It however, said, ‘This national forces should not take the responsibility of these deviant officers and jawans.’
Similarly, some of the officers compelled the president to declare emergency in the country on January 11, 2007, said the verdict.
‘It was practically not their sole responsibility because then president Professor Dr Iajuddin Ahmed in violation of the constitutional provisions then prevailing assumed the functions of the chief advisor of the Non-Party Caretaker Government in addition to his own functions under clause (6) of Article 58C of the constitution,’ said the verdict.
‘This illegal assumption of power inflamed the political parties and public in general,’ it said.
‘The regime indiscriminately arrested political personalities and businessmen. The country was about to brink of economic collapse by reason of indiscriminate arrest of politicians and businessmen by some ambitious officers of the Armed Forces,’ said the verdict.
‘Illegal usurpation of executive power and excessive exercise of power by some officers of the Armed Forces without sanction of law has shattered and disparaged the respect of the people towards them,’ it said.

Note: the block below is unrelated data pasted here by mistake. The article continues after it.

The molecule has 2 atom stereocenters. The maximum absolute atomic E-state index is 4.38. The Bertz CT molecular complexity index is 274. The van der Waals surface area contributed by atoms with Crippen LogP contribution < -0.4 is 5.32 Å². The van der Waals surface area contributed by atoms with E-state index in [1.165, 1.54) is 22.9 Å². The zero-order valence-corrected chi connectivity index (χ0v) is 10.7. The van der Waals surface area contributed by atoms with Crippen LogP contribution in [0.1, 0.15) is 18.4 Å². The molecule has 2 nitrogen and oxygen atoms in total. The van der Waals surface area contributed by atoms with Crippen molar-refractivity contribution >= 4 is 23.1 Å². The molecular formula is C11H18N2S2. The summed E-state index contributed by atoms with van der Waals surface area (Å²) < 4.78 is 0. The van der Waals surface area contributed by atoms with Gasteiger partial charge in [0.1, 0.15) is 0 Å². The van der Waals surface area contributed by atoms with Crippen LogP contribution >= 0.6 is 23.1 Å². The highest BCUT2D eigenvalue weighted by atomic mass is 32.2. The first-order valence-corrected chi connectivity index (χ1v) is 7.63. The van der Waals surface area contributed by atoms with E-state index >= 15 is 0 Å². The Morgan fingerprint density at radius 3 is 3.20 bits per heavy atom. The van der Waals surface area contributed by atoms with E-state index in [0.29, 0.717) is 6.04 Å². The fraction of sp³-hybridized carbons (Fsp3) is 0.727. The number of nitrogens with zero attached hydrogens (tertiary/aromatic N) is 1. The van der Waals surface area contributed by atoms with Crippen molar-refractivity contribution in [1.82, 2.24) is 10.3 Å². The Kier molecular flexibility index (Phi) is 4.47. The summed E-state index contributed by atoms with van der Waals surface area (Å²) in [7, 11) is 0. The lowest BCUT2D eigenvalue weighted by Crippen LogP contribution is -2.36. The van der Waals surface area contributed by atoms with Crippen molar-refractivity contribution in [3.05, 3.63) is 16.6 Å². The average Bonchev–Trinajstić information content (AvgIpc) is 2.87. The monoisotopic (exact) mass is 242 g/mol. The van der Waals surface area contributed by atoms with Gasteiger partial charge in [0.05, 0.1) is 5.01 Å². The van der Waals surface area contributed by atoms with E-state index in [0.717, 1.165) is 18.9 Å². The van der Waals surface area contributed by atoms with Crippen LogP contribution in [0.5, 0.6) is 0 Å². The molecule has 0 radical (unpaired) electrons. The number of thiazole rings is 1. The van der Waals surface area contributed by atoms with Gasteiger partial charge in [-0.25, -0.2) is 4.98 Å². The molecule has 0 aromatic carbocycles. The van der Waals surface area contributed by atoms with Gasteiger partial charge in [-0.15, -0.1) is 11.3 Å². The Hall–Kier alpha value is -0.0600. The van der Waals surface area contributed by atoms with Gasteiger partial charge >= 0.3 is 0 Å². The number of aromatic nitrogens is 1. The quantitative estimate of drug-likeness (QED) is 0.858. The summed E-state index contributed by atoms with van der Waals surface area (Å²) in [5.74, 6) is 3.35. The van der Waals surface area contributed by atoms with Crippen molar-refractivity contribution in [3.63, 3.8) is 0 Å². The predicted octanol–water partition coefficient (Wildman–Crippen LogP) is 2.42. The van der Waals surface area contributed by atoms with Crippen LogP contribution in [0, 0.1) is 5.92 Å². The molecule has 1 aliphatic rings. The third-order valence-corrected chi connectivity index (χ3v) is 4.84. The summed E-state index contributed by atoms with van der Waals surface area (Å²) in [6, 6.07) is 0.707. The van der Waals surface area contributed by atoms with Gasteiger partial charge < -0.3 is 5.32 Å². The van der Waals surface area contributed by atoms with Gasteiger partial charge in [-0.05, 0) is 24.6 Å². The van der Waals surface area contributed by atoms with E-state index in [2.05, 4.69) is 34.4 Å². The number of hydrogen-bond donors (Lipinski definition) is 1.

‘According to our constitution, the “Armed Forces” is embedded in the system of the separation of powers. As part of the executive, the armed forces are bound by law and justice, and the protection of the basic human rights,’ the verdict said.
‘Independent courts ensure that the armed forces comply with the law. A basic principle is that the members of the Armed Forces, like all other citizens, are subject to ordinary jurisdiction and also enjoy the guarantee of legal protection and the right to have recourse to the courts. There can be no independent military jurisdiction in the classic sense-i.e. jurisdiction as the product of the command authority of military leaders,’ the verdict said.